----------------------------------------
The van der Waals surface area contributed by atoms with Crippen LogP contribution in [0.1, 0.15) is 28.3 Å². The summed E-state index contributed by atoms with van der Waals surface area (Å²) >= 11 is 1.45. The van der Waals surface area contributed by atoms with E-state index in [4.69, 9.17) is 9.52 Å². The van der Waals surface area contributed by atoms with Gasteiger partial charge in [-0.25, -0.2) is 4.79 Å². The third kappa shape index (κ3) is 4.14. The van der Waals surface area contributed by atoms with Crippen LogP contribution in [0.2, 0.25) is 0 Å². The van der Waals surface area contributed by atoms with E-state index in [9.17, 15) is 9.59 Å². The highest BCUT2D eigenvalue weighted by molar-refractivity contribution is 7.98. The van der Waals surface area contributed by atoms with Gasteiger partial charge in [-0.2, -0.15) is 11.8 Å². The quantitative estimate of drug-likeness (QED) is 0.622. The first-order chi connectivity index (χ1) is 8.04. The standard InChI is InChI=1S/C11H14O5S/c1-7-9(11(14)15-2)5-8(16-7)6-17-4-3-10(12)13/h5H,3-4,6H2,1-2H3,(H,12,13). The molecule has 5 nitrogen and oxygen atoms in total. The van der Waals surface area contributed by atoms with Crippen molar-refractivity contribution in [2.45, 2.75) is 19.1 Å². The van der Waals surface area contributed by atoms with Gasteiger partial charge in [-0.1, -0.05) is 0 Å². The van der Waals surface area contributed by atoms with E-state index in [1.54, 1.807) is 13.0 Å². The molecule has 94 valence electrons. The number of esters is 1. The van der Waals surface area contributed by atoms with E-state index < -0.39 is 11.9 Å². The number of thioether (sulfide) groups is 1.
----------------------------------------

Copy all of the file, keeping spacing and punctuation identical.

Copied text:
The van der Waals surface area contributed by atoms with Crippen LogP contribution in [0.1, 0.15) is 28.3 Å². The summed E-state index contributed by atoms with van der Waals surface area (Å²) >= 11 is 1.45. The van der Waals surface area contributed by atoms with E-state index in [4.69, 9.17) is 9.52 Å². The van der Waals surface area contributed by atoms with Gasteiger partial charge in [-0.25, -0.2) is 4.79 Å². The third kappa shape index (κ3) is 4.14. The van der Waals surface area contributed by atoms with Crippen LogP contribution in [0.2, 0.25) is 0 Å². The van der Waals surface area contributed by atoms with E-state index in [9.17, 15) is 9.59 Å². The highest BCUT2D eigenvalue weighted by molar-refractivity contribution is 7.98. The van der Waals surface area contributed by atoms with Gasteiger partial charge in [-0.2, -0.15) is 11.8 Å². The quantitative estimate of drug-likeness (QED) is 0.622. The first-order chi connectivity index (χ1) is 8.04. The standard InChI is InChI=1S/C11H14O5S/c1-7-9(11(14)15-2)5-8(16-7)6-17-4-3-10(12)13/h5H,3-4,6H2,1-2H3,(H,12,13). The molecule has 5 nitrogen and oxygen atoms in total. The van der Waals surface area contributed by atoms with Crippen molar-refractivity contribution in [2.45, 2.75) is 19.1 Å². The van der Waals surface area contributed by atoms with Gasteiger partial charge in [-0.1, -0.05) is 0 Å². The van der Waals surface area contributed by atoms with E-state index in [1.54, 1.807) is 13.0 Å². The molecule has 94 valence electrons. The number of esters is 1. The van der Waals surface area contributed by atoms with E-state index < -0.39 is 11.9 Å². The number of thioether (sulfide) groups is 1.